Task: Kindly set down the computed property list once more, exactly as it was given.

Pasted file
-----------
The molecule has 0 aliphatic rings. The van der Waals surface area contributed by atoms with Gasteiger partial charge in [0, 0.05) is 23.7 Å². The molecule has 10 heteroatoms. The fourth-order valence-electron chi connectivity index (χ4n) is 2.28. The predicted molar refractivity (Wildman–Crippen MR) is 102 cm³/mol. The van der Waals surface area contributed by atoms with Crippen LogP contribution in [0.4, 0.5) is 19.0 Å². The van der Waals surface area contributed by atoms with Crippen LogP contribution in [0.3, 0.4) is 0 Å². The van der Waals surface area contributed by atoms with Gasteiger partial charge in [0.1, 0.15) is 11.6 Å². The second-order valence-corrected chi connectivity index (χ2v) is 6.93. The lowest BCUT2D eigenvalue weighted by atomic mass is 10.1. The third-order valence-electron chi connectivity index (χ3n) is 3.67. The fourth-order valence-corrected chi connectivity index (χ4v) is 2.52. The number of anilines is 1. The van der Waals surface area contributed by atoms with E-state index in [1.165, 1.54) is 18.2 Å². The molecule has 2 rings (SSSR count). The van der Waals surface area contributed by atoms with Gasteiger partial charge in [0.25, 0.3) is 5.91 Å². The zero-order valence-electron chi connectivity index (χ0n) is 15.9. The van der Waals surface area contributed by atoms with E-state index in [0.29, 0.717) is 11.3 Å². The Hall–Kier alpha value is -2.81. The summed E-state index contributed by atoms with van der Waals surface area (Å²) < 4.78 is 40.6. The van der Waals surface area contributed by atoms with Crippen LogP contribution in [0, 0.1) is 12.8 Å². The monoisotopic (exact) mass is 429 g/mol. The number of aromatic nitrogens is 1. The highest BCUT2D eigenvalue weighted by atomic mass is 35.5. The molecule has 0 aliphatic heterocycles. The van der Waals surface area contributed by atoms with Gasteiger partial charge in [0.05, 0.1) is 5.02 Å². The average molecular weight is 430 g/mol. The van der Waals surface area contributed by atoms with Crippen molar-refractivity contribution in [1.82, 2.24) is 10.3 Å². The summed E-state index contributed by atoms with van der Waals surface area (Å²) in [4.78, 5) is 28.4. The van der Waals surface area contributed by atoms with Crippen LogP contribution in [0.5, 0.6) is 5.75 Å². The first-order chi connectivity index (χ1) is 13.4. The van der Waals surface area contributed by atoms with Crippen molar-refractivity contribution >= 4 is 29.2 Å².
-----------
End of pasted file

The molecule has 0 aliphatic rings. The van der Waals surface area contributed by atoms with Gasteiger partial charge in [0, 0.05) is 23.7 Å². The molecule has 10 heteroatoms. The fourth-order valence-electron chi connectivity index (χ4n) is 2.28. The predicted molar refractivity (Wildman–Crippen MR) is 102 cm³/mol. The van der Waals surface area contributed by atoms with Crippen LogP contribution in [0.4, 0.5) is 19.0 Å². The van der Waals surface area contributed by atoms with Crippen LogP contribution in [0.3, 0.4) is 0 Å². The van der Waals surface area contributed by atoms with Gasteiger partial charge in [0.1, 0.15) is 11.6 Å². The second-order valence-corrected chi connectivity index (χ2v) is 6.93. The lowest BCUT2D eigenvalue weighted by atomic mass is 10.1. The third-order valence-electron chi connectivity index (χ3n) is 3.67. The fourth-order valence-corrected chi connectivity index (χ4v) is 2.52. The number of anilines is 1. The van der Waals surface area contributed by atoms with E-state index in [1.165, 1.54) is 18.2 Å². The molecule has 2 rings (SSSR count). The van der Waals surface area contributed by atoms with Gasteiger partial charge in [0.25, 0.3) is 5.91 Å². The zero-order valence-electron chi connectivity index (χ0n) is 15.9. The van der Waals surface area contributed by atoms with E-state index in [0.29, 0.717) is 11.3 Å². The Hall–Kier alpha value is -2.81. The summed E-state index contributed by atoms with van der Waals surface area (Å²) < 4.78 is 40.6. The van der Waals surface area contributed by atoms with Crippen LogP contribution in [0, 0.1) is 12.8 Å². The monoisotopic (exact) mass is 429 g/mol. The number of aromatic nitrogens is 1. The highest BCUT2D eigenvalue weighted by atomic mass is 35.5. The molecule has 0 aliphatic heterocycles. The van der Waals surface area contributed by atoms with Gasteiger partial charge in [0.05, 0.1) is 5.02 Å². The average molecular weight is 430 g/mol. The van der Waals surface area contributed by atoms with Crippen molar-refractivity contribution in [1.82, 2.24) is 10.3 Å². The summed E-state index contributed by atoms with van der Waals surface area (Å²) in [4.78, 5) is 28.4. The van der Waals surface area contributed by atoms with Crippen LogP contribution in [0.5, 0.6) is 5.75 Å². The first-order chi connectivity index (χ1) is 13.4. The van der Waals surface area contributed by atoms with Crippen molar-refractivity contribution >= 4 is 29.2 Å².